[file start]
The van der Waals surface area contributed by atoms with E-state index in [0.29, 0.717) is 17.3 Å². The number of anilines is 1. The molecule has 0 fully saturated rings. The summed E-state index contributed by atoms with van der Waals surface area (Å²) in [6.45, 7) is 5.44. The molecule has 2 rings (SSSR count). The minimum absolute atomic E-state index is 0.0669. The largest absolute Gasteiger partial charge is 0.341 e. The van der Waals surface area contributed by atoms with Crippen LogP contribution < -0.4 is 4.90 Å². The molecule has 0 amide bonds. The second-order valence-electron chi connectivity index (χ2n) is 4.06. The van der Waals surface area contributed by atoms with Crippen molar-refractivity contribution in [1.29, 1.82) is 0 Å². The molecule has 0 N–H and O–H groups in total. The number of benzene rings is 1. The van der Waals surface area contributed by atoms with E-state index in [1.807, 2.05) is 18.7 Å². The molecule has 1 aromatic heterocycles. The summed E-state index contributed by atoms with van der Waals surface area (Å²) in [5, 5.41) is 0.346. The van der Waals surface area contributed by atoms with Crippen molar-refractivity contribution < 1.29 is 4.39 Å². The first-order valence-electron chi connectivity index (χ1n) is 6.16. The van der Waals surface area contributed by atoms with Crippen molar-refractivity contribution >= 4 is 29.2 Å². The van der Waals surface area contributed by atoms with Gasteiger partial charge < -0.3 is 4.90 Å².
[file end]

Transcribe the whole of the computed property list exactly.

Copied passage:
The van der Waals surface area contributed by atoms with E-state index in [0.29, 0.717) is 17.3 Å². The number of anilines is 1. The molecule has 0 fully saturated rings. The summed E-state index contributed by atoms with van der Waals surface area (Å²) in [6.45, 7) is 5.44. The molecule has 2 rings (SSSR count). The minimum absolute atomic E-state index is 0.0669. The largest absolute Gasteiger partial charge is 0.341 e. The van der Waals surface area contributed by atoms with Crippen LogP contribution < -0.4 is 4.90 Å². The molecule has 0 amide bonds. The second-order valence-electron chi connectivity index (χ2n) is 4.06. The van der Waals surface area contributed by atoms with Crippen molar-refractivity contribution in [1.29, 1.82) is 0 Å². The molecule has 0 N–H and O–H groups in total. The number of benzene rings is 1. The van der Waals surface area contributed by atoms with E-state index in [1.807, 2.05) is 18.7 Å². The molecule has 1 aromatic heterocycles. The summed E-state index contributed by atoms with van der Waals surface area (Å²) in [5, 5.41) is 0.346. The van der Waals surface area contributed by atoms with Crippen molar-refractivity contribution < 1.29 is 4.39 Å². The first-order valence-electron chi connectivity index (χ1n) is 6.16. The van der Waals surface area contributed by atoms with Crippen molar-refractivity contribution >= 4 is 29.2 Å². The van der Waals surface area contributed by atoms with Gasteiger partial charge < -0.3 is 4.90 Å².